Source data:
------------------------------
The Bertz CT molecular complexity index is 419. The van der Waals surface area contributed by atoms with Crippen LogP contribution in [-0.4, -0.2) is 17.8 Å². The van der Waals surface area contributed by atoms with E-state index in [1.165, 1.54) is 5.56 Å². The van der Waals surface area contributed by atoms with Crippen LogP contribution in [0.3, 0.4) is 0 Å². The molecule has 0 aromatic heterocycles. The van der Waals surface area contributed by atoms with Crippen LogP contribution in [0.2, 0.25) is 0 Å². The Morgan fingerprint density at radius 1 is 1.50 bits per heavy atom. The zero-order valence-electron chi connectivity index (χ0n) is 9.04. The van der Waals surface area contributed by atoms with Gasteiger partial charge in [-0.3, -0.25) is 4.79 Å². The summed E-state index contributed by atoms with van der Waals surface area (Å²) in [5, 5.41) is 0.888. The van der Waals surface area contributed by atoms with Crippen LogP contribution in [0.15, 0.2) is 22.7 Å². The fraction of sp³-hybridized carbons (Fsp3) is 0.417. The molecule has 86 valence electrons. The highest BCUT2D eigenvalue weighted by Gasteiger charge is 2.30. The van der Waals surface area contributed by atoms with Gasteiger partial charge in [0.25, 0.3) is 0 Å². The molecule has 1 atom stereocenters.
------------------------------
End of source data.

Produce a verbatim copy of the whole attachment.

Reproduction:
The Bertz CT molecular complexity index is 419. The van der Waals surface area contributed by atoms with Crippen LogP contribution in [-0.4, -0.2) is 17.8 Å². The van der Waals surface area contributed by atoms with E-state index in [1.165, 1.54) is 5.56 Å². The van der Waals surface area contributed by atoms with Crippen LogP contribution in [0.3, 0.4) is 0 Å². The molecule has 0 aromatic heterocycles. The van der Waals surface area contributed by atoms with Crippen LogP contribution in [0.2, 0.25) is 0 Å². The Morgan fingerprint density at radius 1 is 1.50 bits per heavy atom. The zero-order valence-electron chi connectivity index (χ0n) is 9.04. The van der Waals surface area contributed by atoms with Gasteiger partial charge in [-0.3, -0.25) is 4.79 Å². The summed E-state index contributed by atoms with van der Waals surface area (Å²) in [5, 5.41) is 0.888. The van der Waals surface area contributed by atoms with Crippen LogP contribution in [0.15, 0.2) is 22.7 Å². The fraction of sp³-hybridized carbons (Fsp3) is 0.417. The molecule has 86 valence electrons. The highest BCUT2D eigenvalue weighted by Gasteiger charge is 2.30. The van der Waals surface area contributed by atoms with Gasteiger partial charge in [0.25, 0.3) is 0 Å². The molecule has 1 atom stereocenters.